Mc­Carthy grad­u­ated from Wilkes Uni­ver­sity and stud­ied at Amer­i­can Uni­ver­sity.[1]

Mc­Carthy edited var­i­ous mag­a­zines for sev­eral years, start­ing as ed­i­to­r­ial as­sis­tant and ed­i­tor of Fire­house Mag­a­zine be­fore work­ing as the man­ag­ing ed­i­tor at Asimov's.[2][3] In 1983, she took over from Kath­leen Moloney as the editor-in-chief of Isaac Asimov's Sci­ence Fic­tion Mag­a­zine, a change un­der which the mag­a­zine "ac­quired an edgier and more lit­er­ary and ex­per­i­men­tal tone."[3][4] Dur­ing her time at Asimov's, Mc­Carthy edited four an­tholo­gies of sto­ries from the mag­a­zine (Isaac Asimov's Won­ders of the World (1982), Isaac Asimov's Aliens & Out­worlders (1983), Isaac Asimov's Space of Her Own (1984) and Isaac Asimov's Fan­tasy! (1985), and re­ceived the 1984 Hugo Award for Best Pro­fes­sional Ed­i­tor (she was nom­i­nated for this award three times).[5][6] She left the mag­a­zine in 1985 and was suc­ceeded by Gard­ner Do­zois.[3]

Af­ter leav­ing Asimov's, Mc­Carthy be­came an ed­i­tor for Ban­tam in 1985 and co-edited the first two vol­umes of that publisher's Full Spec­trum an­thol­ogy se­ries with Lou Aron­ica, et al.[4] Upon leav­ing Ban­tam in 1988, she be­gan work­ing as a lit­er­ary agent, first with Scott Mered­ith, then with Scovil Chichak Galen, and now as an in­de­pen­dent. In ad­di­tion, she was the fic­tion ed­i­tor of Realms of Fan­tasy mag­a­zine from its de­but in 1994 un­til its clo­sure af­ter the Oc­to­ber 2011 is­sue.[7]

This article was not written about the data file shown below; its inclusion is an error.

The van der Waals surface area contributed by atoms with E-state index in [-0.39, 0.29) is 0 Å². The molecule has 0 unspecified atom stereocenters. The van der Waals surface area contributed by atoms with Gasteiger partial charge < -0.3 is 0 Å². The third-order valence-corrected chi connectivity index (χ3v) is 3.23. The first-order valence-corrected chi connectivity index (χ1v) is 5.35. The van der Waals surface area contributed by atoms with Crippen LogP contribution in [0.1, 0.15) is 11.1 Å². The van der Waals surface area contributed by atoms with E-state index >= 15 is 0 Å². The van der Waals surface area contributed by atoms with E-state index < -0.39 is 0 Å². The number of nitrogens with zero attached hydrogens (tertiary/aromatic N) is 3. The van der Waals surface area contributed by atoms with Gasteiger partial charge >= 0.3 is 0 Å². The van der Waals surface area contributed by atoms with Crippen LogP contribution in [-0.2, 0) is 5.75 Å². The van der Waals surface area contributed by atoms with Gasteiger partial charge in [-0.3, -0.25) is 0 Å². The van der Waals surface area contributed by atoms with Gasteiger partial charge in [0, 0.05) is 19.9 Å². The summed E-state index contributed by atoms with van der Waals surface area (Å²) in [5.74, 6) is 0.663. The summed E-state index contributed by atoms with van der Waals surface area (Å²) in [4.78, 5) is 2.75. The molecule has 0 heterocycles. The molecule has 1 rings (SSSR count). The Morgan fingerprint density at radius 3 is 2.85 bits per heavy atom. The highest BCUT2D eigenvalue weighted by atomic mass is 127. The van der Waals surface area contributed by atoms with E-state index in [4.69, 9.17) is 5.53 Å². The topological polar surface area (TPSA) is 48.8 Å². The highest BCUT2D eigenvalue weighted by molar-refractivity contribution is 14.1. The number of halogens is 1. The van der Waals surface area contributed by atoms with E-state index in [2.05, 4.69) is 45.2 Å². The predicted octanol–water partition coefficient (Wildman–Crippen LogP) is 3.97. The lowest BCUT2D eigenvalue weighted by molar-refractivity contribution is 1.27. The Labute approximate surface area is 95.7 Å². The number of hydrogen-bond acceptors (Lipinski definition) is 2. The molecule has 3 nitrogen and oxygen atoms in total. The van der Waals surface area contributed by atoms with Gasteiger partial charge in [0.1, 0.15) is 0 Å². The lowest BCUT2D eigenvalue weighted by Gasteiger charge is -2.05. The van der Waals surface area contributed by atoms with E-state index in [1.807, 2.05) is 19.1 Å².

That's it! A mere 200 words that are poorly writ­ten, poorly laid out, and bor­ing to read. (I know, that sounds ex­actly like every other Wikipedia en­try you've read lately.) It also fails to pass along any sense of Shawna's ac­com­plish­ments.

(And for read­ers who ro­man­ti­cize writ­ers and look at ed­i­tors as a writer's bane, I as­sure you that for every hun­dred tal­ented writ­ers there are, per­haps, a hand­ful of tal­ented ed­i­tors. But that's an­other story.)


ShawnaMcCarthy GoodOmens Workman 1990 300